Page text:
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Reconstructive materials used in surgery: Classification and host response

Emanuel C Trabuco, MD, MS
John B Gebhart, MD, MS
Section Editors
Linda Brubaker, MD, FACS, FACOG
Hilary Sanfey, MD
Charles E Butler, MD, FACS
Deputy Editor
Kathryn A Collins, MD, PhD, FACS


This topic review will discuss the classification and histologic behavior of reconstructive materials used in surgery. Prosthetic materials in the surgical management of specific conditions are discussed in individual topic reviews.


Hernia repair — The use of prosthetic material dramatically reduces the incidence of recurrence associated with ventral, inguinal, and femoral hernia repair. Polypropylene is the most common material used. (See "Overview of treatment for inguinal and femoral hernia in adults" and "Overview of abdominal wall hernias in adults".)

Pelvic organ prolapse — Pelvic organ prolapse (POP) and urinary incontinence are common, comorbid disorders in women, and can greatly impact quality of life [1]. (See "Pelvic organ prolapse in women: An overview of the epidemiology, risk factors, clinical manifestations, and management".)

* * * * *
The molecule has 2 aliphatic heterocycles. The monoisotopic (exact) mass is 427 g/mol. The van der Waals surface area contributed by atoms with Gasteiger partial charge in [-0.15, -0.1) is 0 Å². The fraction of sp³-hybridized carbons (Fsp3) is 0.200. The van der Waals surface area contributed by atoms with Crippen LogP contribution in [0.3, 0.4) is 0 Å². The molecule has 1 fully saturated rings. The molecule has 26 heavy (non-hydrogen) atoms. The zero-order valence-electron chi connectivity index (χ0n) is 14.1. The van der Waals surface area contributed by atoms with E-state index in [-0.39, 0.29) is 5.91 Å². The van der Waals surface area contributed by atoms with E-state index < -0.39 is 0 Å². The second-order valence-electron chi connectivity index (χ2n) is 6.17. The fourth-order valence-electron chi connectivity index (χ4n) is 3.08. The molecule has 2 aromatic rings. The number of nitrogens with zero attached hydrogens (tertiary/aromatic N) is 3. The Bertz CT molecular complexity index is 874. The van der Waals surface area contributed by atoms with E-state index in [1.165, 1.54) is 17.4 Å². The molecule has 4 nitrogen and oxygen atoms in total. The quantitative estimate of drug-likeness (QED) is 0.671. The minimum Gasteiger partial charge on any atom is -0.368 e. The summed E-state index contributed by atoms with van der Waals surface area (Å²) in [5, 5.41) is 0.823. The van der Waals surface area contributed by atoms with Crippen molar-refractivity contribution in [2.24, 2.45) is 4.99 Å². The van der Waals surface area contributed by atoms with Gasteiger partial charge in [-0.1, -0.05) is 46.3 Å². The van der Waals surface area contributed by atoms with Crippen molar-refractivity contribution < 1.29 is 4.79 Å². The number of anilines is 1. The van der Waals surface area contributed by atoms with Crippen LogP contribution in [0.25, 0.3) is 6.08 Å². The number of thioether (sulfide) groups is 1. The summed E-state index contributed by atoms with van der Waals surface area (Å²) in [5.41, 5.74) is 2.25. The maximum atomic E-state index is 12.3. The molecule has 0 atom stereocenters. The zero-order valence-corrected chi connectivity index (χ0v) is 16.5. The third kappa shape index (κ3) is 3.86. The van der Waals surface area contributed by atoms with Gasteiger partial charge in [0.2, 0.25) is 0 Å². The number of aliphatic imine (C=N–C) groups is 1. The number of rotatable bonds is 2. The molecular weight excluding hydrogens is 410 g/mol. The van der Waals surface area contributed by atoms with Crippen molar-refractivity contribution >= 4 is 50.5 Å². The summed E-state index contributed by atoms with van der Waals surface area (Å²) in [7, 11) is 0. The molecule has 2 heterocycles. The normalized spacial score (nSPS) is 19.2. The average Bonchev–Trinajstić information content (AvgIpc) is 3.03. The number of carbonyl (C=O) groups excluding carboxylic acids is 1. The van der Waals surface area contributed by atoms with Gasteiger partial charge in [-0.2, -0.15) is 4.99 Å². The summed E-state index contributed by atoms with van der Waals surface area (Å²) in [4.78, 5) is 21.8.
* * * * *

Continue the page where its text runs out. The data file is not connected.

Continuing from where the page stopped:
The four kinds of surgical reconstructive materials differ by source: synthetic mesh, autografts, allografts, and xenografts. Advantages and disadvantages of the different material types are found in the table (table 1).

Synthetic materials — Synthetic materials are available as both absorbable (eg, polygalactin 910 [Vicryl], polyglycolic acid [Dexon]) and nonabsorbable mesh (eg, polypropylene [Marlex, Prolene], and expanded polytetrafluoroethylene [ePTFE, Gore-tex]). Compared with biologic grafts, advantages of synthetic materials include greater availability (does not require harvesting) and lower cost of material. However, infectious and erosion complications, especially with transvaginal surgery, have prompted a search for alternative materials [2] (see 'Host response' below).


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Literature review current through: Sep 2016. | This topic last updated: Feb 18, 2016.
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